Appeal from the National Labor Relations Board.
Before MANTON, SWAN, and AUGUSTUS N. HAND, Circuit Judges.
In May, 1937, United Electrical & Radio Workers of America, Local 1212, a labor organization which we shall call United, filed with the National Labor Relations Board a charge that Consolidated Edison Company of New York and its affiliated companies (together referred to as petitioners) were engaging in unfair labor practices. On May 12th the Board issued its complaint against the petitioners. Appearing specially, they challenged the Board's jurisdiction, and moved that the jurisdictional question be decided prior to hearings on the merits. This request was denied. The petitioners then answered, reserving their jurisdictional objections, and hearings were had before a trial examiner designated by the Board. Before the trial examiner had made findings of fact or filed a report, the case was transferred to the Board. On November 10, 1937, the Board issued a cease and desist order based on its finding of violations of section 8(1) and (3) of the National Labor Relations Act, 29 U.S.C.A. § 158(1, 3). Pursuant to section 10(f), 29 U.S.C.A. § 160(f), the petitioners brought the order to this court for review. A similar petition for review was also filed by the International Brotherhood of Electrical Workers and numerous local unions (together referred to as the Brotherhood). The Brotherhood is affiliated with the American Federation of Labor, while United is connected with the Committee for Industrial organization. The Brotherhood had not intervened before the Board but regards itself as a "person aggrieved" by provisions of the order which affect it. In its answers to the petitions the Board prays for enforcement of its said order. United has appeared as an intervener in support of the Board's order.
The first question to be considered is that of the Board's jurisdiction. Section 10(a) of the act, 29 U.S.C.A. § 160(a), empowers the Board "to prevent any person from engaging in any unfair labor practice (listed in section 158) affecting commerce." The terms "commerce" and "affecting commerce" are defined in section 2(6) and (7), 29 U.S.C.A. § 152(6, 7). It is not contended that the petitioners are themselves engaged in commerce as so defined. They are local public utility corporations and their production and distribution of electricity, gas, and steam are carried on solely within the city of New York and adjacent Westchester county. The contention of federal jurisdiction over the labor relations of such employers is rested upon the argument that an interruption of their business by an industrial labor dispute would vitally affect commerce, because (1) in producing electric energy, gas, and steam they use large quantities of raw materials originating outside the state of New York, and (2) some of their customers are engaged in interstate or foreign commerce or are instrumentalities of such commerce.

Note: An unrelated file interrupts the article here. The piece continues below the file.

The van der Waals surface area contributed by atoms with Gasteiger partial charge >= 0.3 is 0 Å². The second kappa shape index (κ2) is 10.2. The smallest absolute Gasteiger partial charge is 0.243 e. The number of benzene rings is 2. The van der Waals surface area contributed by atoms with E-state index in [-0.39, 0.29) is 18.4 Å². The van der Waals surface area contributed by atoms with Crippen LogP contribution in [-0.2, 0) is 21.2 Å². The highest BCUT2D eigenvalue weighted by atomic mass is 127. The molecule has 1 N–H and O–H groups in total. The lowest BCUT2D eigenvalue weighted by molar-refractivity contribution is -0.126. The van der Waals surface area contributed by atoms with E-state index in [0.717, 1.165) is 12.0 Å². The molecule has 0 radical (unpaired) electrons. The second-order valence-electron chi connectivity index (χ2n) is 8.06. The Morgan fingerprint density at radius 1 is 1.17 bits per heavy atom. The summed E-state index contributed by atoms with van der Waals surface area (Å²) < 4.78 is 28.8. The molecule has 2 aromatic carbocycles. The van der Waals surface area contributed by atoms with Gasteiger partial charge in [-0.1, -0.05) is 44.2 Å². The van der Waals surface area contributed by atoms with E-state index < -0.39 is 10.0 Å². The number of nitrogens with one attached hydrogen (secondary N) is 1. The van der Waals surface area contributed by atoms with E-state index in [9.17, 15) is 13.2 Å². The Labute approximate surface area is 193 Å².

The facts are not in dispute; they were stipulated in great detail. A brief summary will suffice for present purposes. Consolidated Edison Company of New York is both an operating and a holding company; it owns between 90 and 100 per cent. of the voting stock of each of six affiliates, its copetitioners. The parent corporation and each of its subsidiaries, with one exception, is a public utility company within the meaning of the Public Service Law of New York, Consol. Laws, c. 48, and is subject to regulation by the state commission. The one exception is Consolidated Telegraph & Electrical Subway Company, which maintains and leases to others of the petitioners space in subsurface ducts.The petitioners' labor relations are also subject to state regulation under a recent statute, chapter 443, Laws N.Y. 1937, unless jurisdiction of the state labor relations board must yield to that of the national board. The petitioners are operated as a unitary system. A few figures will indicate the magnitude of the system's business. In 1936 it supplied 97.5 per cent. of all electric energy sold in New York City, and practically 100 per cent. of that sold in Westchester county; it supplied 55.3 per cent. of the total gas sold in New York City, and is the only utility supplying gas in Westchester county. It is the only central-station steam utility in New York City. Its employees number more than 40,000 and its total pay roll in 1936, including annuities and separation allowances, was nearly $82,000,000. It used almost 5,000,000 tons of coal and more than 114,000,000 gallons of oil in the year 1936. All of the oil and all but an insignificant portion of the coal moved to the petitioners' plants from states other than New York. The out-of-state purchases are made from independent dealers and are delivered by independent carriers. Although the bulk of the petitioners' business, in respect to both the quantity of service and the number of consumers, is supplying electricity and gas for residential and local commercial uses, they also have numerous consumers who are engaged in interstate or foreign commerce. The most striking illustrations of this class of consumers are the railroads. Thus, electric energy supplied to the New York Central, the New York, New Haven & Hartford, and the Hudson & Manhattan is used for the lighting and operation of their passenger and freight terminals and for the movement of interstate trains; and steam supplied to the Pennsylvania Railroad Company is used to operate switches in its tunnel under the Hudson river.